Researchers from the University of Oxford, the Royal Botanic Gardens, Kew and the University of Bergen have published a new study taking the first step towards addressing why some regions are more sensitive than others to the impact of changes in climate.
The report identifies vital ecologically sensitive areas for ecosystem provision and poverty alleviation. The identification of properties that contribute to the persistence and resilience of ecosystems despite climate change constitutes a research priority of global relevance. It is therefore essential to identify those regions that are most sensitive to these changes
A novel and empirical approach to assess the relative sensitivity of ecosystems to climate changes has been taken in this study using a newly designed metric. The metric is called the Vegetation Sensitivity Index (VSI) and measures the sensitivity of vegetation to air temperature, water availability and cloud cover, and has been used to characterise ecosystems and their response to changes in climate over the past 14 years. This indexing method has allowed experts to quantify, for the first time, which aspects of the climate drive responses in the different regions and establish whether past climate patterns affect the present-day responses.
Alistair Seddon, Researcher at the Department of Biology, University of Bergen, said: ‘Metrics like VSI represent one critical component of understanding how ecosystems respond to environmental variability. Now the challenge is to understand what the ecological mechanisms behind these patterns.’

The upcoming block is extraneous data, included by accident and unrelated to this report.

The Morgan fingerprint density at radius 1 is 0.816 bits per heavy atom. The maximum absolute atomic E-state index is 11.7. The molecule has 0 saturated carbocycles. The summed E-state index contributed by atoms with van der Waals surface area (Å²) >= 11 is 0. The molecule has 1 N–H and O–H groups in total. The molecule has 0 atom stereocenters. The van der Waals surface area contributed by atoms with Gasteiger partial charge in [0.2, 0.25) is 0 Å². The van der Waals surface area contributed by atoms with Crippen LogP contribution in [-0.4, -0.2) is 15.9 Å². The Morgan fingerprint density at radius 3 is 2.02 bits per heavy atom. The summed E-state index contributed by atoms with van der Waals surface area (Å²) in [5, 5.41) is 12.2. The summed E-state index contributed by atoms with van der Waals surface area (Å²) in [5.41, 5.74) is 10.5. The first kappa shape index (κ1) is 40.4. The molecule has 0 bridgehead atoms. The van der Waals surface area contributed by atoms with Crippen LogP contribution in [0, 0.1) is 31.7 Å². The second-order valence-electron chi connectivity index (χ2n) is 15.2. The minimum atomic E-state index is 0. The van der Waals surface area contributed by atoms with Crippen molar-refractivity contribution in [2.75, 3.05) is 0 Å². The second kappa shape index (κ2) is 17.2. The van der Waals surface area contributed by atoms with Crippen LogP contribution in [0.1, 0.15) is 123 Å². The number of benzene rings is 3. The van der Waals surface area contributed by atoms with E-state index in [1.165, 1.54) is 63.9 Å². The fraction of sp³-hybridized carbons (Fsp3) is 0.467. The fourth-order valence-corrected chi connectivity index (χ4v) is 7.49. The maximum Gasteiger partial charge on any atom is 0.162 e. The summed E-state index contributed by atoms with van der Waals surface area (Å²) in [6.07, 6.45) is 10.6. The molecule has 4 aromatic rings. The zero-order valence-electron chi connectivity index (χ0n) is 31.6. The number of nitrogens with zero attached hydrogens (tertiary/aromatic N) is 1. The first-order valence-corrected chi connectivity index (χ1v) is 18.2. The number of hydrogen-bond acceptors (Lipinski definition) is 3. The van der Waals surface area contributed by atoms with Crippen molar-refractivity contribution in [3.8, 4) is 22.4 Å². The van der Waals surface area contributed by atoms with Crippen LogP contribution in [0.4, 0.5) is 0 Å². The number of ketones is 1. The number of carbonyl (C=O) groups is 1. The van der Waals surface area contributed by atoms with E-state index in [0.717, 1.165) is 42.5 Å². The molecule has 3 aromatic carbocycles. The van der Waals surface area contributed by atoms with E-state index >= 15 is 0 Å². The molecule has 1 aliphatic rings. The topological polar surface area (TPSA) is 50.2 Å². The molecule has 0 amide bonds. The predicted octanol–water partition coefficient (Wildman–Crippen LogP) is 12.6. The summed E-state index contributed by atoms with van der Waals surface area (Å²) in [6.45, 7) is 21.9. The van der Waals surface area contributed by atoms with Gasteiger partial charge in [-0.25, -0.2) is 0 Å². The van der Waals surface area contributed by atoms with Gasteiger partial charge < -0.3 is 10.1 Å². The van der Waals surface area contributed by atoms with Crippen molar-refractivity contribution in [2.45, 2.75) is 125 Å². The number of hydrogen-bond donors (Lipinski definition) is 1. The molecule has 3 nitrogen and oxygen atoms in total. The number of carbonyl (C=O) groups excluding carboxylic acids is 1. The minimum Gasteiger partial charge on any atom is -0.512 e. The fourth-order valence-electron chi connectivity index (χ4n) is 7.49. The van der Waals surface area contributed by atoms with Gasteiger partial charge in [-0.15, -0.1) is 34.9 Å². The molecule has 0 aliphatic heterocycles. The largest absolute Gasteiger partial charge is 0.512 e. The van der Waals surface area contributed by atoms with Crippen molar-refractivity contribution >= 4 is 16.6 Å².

Marc Macias-Fauria, NERC IRF and Associate Professor at the School of Geography and the Environment, University of Oxford, said: ‘Satellite data have revolutionised research in ecology because they can provide a global picture on both climate and ecosystem conditions, even in remote areas. It’s up to the ecologists to think creatively about how to use these datasets in new and unique ways.’
Through the use of the VSI, seven ecosystems have been identified that show increased sensitivity to variability in climate: the arctic tundra, parts of the boreal forest (a vast ring of forest just below the arctic circle), the tropical rainforest, alpine regions worldwide, steppe and prairie regions of central Asia and the Americas, the Caatinga deciduous forest in Eastern South America, and Eastern areas of Australia.
Co-author Kathy Willis, Director of Science at the Royal Botanic Gardens, Kew and Professor of Biodiversity at Oxford, said: ‘In The UK’s natural capital report that was launched in October 2015, one of the key take-home messages was the urgent need to determine a methodology to identify the most vulnerable natural capital stocks – not just in the UK but globally. This work represents the first step in developing such a methodology and providing a quantitative and reproducible methodology to identify those regions of the world that are most or less vulnerable to climatic perturbations now and in the future.’
The environmental and human-enforced changes of the 21st century will increase the pressures on biodiversity and key ecosystem services, including carbon storage, water and nutrient cycling, flood defence, fuel, food, medicine, building materials and textiles. The ability for vegetation to tolerate climate variability is the key component we need to understand to prioritise areas that can keep providing these ecosystem services in the future.